According to urbandictionary.com, to “dis” is to show no respect. Debra Gonsher Vinik and Rabbi Darby Jared Leigh of Bnai Keshet in Montclair hope to gain newfound respect for the disabled in the religious community in a new TV documentary, A Place for All: Faith and Community for Persons with Disabilities. The one-hour program — produced in conjunction with the New York Board of Rabbis, with the support of several Muslim and Christian organizations — is scheduled to air on WABC on Sunday, Dec. 27, at 1:30 p.m.
“The persons with different disabilities are really vulnerable and have less of a voice and less power and get less of the pie than anyone else,” said Vinik, who produced the program with her husband, David. “I walked away feeling that all the denominations were incredibly similar in a sense that they all wanted to be more inclusive and help more, and they all saw that there was still a long way to go.”
A Place for All consists of several vignettes about persons with disabilities as they strive to make their faith communities truly inclusive. Among them is Rabbi Darby Jared Leigh of Bnai Keshet in Montclair. Vinik learned about Leigh — the first deaf rabbi to be ordained by the Reconstructionist movement — from a video of his graduation from the Reconstructionist Rabbinical College in Philadelphia that was posted to YouTube.com.
She related a story Leigh told her during an interview. Leigh and his parents are deaf; his sister is not. “When it was time for her to be bat mitzva’d, his parents went to the rabbi and asked if they could have a person signing the service so they and their guests could be included. The rabbi said ‘no.’”
“That wouldn’t happen today,” Vinik said.
Although he knew of Bnai Keshet’s reputation as an environment that welcomed different lifestyles, Leigh told NJ Jewish News, it was not the main reason he accepted the position 18 months ago.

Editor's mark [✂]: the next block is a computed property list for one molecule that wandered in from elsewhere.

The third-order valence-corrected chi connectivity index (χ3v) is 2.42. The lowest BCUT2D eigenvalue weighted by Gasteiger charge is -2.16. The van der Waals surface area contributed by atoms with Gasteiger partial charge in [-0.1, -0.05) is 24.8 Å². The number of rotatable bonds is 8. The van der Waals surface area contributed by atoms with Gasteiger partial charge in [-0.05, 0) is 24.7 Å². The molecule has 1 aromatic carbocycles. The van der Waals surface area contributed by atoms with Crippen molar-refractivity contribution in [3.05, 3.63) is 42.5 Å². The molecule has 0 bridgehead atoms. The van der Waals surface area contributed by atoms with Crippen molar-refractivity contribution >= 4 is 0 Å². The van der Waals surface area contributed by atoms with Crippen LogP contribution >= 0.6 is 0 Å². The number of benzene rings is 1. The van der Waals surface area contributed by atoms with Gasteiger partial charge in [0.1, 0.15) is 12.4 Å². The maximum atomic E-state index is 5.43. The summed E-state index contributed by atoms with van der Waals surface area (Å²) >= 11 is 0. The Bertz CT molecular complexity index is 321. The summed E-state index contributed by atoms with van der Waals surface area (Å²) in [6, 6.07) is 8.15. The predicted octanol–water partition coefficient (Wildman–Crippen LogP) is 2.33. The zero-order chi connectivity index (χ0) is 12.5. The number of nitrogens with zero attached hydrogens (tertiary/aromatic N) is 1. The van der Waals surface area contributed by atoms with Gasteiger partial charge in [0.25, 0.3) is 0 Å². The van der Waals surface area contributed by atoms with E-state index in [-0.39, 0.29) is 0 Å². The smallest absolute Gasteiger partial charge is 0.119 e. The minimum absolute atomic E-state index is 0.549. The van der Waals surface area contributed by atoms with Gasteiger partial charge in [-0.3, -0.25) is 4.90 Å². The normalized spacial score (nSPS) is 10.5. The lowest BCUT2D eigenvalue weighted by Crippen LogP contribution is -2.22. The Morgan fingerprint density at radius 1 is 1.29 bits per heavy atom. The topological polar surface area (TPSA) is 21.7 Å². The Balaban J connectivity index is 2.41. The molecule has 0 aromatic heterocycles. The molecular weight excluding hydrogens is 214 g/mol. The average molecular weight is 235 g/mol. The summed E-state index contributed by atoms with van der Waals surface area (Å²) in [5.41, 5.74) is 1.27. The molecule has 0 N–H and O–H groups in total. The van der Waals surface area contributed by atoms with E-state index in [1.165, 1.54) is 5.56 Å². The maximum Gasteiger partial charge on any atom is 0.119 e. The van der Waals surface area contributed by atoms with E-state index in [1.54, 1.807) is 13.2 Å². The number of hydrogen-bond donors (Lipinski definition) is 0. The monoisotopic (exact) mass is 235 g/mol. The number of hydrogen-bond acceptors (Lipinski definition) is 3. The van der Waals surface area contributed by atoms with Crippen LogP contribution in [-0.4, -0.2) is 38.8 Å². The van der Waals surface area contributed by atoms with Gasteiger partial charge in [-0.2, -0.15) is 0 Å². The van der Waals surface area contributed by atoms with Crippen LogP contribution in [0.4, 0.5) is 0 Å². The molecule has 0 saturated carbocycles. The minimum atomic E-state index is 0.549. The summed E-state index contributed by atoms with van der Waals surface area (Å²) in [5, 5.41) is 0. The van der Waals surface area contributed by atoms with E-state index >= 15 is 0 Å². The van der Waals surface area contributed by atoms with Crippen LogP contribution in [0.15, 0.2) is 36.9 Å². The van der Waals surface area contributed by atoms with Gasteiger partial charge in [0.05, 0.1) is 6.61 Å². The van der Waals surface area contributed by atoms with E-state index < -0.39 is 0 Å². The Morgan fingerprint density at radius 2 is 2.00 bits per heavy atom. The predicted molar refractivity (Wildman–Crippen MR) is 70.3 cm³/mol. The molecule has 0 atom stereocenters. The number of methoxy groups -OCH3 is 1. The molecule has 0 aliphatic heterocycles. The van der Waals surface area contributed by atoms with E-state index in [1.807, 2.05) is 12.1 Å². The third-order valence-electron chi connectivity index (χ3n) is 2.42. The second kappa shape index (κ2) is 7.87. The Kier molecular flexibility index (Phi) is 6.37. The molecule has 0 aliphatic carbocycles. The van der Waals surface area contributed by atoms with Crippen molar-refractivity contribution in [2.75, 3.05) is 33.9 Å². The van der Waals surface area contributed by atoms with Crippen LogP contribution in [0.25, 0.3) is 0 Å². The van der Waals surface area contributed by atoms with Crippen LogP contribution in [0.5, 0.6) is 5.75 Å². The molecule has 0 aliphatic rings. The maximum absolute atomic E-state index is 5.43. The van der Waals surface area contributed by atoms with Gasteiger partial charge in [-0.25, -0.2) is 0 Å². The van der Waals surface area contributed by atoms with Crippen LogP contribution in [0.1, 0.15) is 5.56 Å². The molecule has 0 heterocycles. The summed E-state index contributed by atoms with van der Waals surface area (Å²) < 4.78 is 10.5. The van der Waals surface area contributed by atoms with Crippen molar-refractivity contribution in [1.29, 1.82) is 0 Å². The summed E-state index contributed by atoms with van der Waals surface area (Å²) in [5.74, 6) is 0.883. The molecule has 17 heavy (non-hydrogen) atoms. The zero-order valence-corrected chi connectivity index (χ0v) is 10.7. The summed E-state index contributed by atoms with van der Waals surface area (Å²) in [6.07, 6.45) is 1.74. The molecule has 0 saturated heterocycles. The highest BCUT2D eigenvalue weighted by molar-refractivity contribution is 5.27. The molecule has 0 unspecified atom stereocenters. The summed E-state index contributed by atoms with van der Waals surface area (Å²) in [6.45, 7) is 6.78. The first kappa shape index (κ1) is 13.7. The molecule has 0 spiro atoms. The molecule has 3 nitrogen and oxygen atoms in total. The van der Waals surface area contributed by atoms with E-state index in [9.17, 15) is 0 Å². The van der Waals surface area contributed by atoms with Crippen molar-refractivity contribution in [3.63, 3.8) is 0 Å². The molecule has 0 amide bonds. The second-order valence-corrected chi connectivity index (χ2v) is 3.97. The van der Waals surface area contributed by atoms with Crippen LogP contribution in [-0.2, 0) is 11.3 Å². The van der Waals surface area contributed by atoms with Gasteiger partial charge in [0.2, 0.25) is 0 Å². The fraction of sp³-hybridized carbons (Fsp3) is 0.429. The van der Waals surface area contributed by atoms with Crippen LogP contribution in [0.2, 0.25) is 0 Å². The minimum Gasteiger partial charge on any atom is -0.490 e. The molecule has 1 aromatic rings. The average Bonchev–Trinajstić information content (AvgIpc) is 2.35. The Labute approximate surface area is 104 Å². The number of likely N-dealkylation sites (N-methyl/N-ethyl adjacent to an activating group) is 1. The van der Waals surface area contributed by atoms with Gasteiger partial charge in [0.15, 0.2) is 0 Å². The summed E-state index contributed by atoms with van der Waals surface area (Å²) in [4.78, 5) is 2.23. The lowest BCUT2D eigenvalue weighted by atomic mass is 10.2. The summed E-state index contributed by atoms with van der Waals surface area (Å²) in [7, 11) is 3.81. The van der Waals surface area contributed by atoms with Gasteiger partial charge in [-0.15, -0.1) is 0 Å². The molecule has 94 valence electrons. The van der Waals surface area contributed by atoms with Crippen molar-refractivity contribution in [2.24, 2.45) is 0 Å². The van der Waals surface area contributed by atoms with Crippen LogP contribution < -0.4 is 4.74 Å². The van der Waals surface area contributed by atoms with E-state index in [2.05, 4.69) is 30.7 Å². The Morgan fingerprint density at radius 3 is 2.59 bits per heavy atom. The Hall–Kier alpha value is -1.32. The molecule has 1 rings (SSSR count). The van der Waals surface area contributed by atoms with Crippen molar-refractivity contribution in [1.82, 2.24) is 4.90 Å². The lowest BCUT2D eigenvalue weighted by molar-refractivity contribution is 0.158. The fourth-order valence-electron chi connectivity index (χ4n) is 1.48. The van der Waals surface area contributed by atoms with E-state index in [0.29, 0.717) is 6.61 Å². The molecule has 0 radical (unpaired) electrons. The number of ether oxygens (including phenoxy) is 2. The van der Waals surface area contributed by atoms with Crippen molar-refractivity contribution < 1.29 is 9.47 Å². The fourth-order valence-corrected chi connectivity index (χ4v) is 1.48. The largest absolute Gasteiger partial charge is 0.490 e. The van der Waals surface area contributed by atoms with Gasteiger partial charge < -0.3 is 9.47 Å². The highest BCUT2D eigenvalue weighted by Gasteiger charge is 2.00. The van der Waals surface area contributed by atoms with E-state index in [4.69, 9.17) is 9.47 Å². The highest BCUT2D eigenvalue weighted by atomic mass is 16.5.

“I sought out Bnai Keshet because it has a reputation for being one of the strongest Reconstructionist communities in North America, and it was just an incredibly exciting place to grow and live, to be Jewish,” Leigh said in an interview at his synagogue office. “The other stuff was part of it, but not necessarily why.”
Not all denominations are so forthcoming in allowing people with handicaps to seek ordination. “I chose to be a part of the Reconstructionist movement in part because it has such a stated commitment to diversity. All of these things were very important to me.”
Does he prefer to be identified as simply a rabbi, or as a hearing-impaired rabbi trying to spread the need for inclusion?
“More of the former with elements of the latter,” he said. “I bring a few things to my rabbinate that are relatively scarce in the profession. One is the fact that I am profoundly deaf. It would be foolish of me to not think seriously about the way I can use that to have a positive social impact on the world.”
On the other hand, he said, “I don’t see myself as having a ‘deaf mission.’ I have a Jewish mission.” The numbers of deaf rabbis across the denominational board are still low. “We don’t have a minyan yet.”
‘A boundary breaker’
Leigh brought a unique teaching device to his first High Holy Day services at Bnai Keshet: a large screen for “closed captioning” the service. He was generally pleased with the reaction; in addition to assisting the profoundly deaf, the innovation helped other members of the community, including older congregants whose hearing has deteriorated.
Leigh was not bothered that the congregation might look at the screen rather than at the speaker. “I’m more disconcerted if people aren’t understanding what I’m saying and I know if there’s a chance that a dozen or two dozen people in the room can’t get what I’m teaching because of x, y, or z, that’s disconcerting.”
Leigh’s vocal patterns serve as “a constant reminder to me and to everybody else that there is something different about how I acquired the communication and language skills that I have,” he said.
Although he has not experienced any direct negative feedback from the congregation regarding his deafness, “I have to be sure that [some resistance] is out there. When you break boundaries — and I consider myself a boundary breaker — you’re going to make some people uncomfortable. But that’s okay.”
Vinik said she would like viewers to come away from her program with the idea that “we need to put the needs of people with disabilities as a priority on our list. It can’t be this kind of postscript.
“I think things are getting better every day — every time somebody realizes that we’re all temporarily-abled, that we’re all going to be ‘a person with disabilities,’” she said. “It’s just a matter of time until your hearing isn’t as good as it used to be or your eyeglasses are getting stronger and stronger. Suddenly it’s not a question of spending money to accommodate one person, it’s all of us.”